Evelyn Lamb in Smithsonian:
April is both National Poetry Month and Mathematics and Statistics Awareness Month, so a few years ago science writer Stephen Ornes dubbed it Math Poetry Month. If the words “math” and “poetry” don’t intuitively make sense to you as a pair, poet and mathematician JoAnne Growney’s blog Intersections—Poetry with Mathematics is a perfect place to start expanding your math-poetic horizons. The blog includes a broad range of poems with mathematical themes or built using mathematical rules. Take “Geometry,” by former U.S. Poet Laureate Rita Dove:
I prove a theorem and the house expands:
the windows jerk free to hover near the ceiling,
the ceiling floats away with a sigh.
—from “Geometry” by Rita Dove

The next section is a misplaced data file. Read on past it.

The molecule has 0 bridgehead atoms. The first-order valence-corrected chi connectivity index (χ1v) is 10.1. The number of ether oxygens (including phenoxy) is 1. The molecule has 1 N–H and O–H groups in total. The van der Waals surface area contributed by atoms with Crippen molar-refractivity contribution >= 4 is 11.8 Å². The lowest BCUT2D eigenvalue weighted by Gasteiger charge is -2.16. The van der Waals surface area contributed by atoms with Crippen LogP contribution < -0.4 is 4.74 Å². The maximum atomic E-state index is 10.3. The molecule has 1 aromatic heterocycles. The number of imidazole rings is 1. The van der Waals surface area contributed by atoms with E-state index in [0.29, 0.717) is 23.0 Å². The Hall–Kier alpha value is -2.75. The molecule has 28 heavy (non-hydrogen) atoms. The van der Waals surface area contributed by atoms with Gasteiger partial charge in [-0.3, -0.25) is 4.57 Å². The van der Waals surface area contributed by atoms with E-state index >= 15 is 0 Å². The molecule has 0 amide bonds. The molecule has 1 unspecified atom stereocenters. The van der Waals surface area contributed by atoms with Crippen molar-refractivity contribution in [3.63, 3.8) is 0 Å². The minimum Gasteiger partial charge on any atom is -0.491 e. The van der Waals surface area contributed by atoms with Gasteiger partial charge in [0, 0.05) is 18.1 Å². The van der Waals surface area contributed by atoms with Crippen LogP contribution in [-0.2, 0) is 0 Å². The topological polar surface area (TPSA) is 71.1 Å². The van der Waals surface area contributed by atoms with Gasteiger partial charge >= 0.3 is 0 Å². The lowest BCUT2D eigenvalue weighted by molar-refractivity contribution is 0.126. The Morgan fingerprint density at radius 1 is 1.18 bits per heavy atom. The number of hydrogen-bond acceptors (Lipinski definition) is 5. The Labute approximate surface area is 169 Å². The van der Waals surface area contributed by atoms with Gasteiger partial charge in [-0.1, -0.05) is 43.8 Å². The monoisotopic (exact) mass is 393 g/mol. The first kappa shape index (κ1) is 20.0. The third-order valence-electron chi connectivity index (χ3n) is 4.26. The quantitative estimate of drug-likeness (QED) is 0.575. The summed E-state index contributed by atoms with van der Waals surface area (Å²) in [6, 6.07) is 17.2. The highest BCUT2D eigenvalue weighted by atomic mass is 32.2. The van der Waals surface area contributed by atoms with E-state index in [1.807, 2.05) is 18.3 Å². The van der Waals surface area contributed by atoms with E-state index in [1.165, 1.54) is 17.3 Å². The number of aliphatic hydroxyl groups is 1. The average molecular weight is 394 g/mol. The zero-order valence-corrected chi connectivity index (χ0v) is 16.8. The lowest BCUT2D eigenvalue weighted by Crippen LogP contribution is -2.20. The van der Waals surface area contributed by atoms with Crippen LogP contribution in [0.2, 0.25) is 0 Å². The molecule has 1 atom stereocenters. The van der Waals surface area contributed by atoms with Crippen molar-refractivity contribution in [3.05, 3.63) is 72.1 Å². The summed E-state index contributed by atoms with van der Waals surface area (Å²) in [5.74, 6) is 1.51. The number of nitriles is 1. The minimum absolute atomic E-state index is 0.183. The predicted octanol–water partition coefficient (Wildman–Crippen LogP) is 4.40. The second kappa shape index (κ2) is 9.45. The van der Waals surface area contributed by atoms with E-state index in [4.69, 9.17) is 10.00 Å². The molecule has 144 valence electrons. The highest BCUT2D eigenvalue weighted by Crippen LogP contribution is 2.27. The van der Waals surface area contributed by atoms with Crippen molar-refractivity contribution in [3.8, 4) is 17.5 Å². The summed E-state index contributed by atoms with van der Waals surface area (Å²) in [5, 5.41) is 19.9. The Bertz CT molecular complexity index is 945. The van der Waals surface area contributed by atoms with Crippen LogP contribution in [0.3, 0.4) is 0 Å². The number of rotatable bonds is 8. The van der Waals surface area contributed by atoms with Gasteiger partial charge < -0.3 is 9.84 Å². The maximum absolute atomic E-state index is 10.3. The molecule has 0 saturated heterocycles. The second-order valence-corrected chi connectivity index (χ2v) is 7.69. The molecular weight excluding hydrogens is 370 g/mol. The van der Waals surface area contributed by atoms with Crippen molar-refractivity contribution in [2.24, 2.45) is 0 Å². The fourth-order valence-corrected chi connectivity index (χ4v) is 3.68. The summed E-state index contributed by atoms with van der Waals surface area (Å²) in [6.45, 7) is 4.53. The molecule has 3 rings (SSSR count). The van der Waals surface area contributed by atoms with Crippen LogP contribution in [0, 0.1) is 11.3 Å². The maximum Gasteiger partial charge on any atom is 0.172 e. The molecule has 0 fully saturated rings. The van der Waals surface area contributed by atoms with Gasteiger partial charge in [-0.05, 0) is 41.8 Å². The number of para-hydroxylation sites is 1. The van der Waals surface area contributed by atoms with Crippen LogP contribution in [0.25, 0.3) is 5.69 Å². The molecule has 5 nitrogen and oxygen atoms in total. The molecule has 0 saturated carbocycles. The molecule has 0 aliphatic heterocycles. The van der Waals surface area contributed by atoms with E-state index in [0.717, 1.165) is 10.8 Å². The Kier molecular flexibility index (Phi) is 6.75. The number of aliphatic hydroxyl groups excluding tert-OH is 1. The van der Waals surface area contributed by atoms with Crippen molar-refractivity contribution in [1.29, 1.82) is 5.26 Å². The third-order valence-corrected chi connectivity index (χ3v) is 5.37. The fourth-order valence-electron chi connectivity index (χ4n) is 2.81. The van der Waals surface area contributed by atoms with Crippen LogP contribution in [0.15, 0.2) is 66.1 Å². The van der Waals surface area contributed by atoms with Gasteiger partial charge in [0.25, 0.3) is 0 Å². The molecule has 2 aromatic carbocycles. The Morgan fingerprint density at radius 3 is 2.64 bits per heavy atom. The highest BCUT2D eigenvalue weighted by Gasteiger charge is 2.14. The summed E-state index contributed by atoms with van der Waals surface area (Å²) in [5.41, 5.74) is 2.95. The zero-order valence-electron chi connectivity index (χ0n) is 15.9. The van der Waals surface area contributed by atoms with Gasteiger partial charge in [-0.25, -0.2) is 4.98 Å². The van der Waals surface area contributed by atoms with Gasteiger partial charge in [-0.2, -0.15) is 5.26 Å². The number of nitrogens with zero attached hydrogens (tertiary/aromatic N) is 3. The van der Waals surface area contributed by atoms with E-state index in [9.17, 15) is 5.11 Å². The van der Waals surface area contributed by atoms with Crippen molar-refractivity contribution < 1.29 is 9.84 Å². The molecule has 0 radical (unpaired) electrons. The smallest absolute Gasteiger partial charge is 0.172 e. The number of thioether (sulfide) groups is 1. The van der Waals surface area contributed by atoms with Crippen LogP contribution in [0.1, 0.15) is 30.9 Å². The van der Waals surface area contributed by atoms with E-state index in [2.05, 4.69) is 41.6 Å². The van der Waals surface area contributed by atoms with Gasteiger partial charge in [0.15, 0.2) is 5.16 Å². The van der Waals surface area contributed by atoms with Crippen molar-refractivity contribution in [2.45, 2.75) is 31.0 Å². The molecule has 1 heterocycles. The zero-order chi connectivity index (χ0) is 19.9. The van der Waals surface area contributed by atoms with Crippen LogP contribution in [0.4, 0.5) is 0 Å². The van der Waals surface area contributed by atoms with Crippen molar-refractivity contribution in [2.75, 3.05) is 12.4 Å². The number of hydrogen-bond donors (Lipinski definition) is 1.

…Growney grew up wanting to be a writer. “I read Little Women as a girl, and maybe it was partly the name connection, but I thought that I wanted to be a writer like Jo.” She was also good at math, though, and ended up with a scholarship to study it in college. She stuck with it and earned her Ph.D. in 1970 at the University of Oklahoma. During her career as a math professor, her interest in writing continued. She took poetry classes at a nearby college when she could, discovered the math poetry anthology Against Infinity while doing a sabbatical project about mathematics and the arts, and started to see her feelings about mathematics echoed in poetry. Mathematics and poetry, Growney says, are both “formats that can convey multiple meanings.” In mathematics, a single object or idea might take different forms. A quadratic equation, for example, can be understood in terms of its algebraic expression, perhaps y=x2+3x-7, or in terms of its graph, a parabola. Henri Poincaré, a French polymath who laid the foundations of two different fields of mathematics in the early 1900s, described mathematics as “the art of giving the same name to different things.”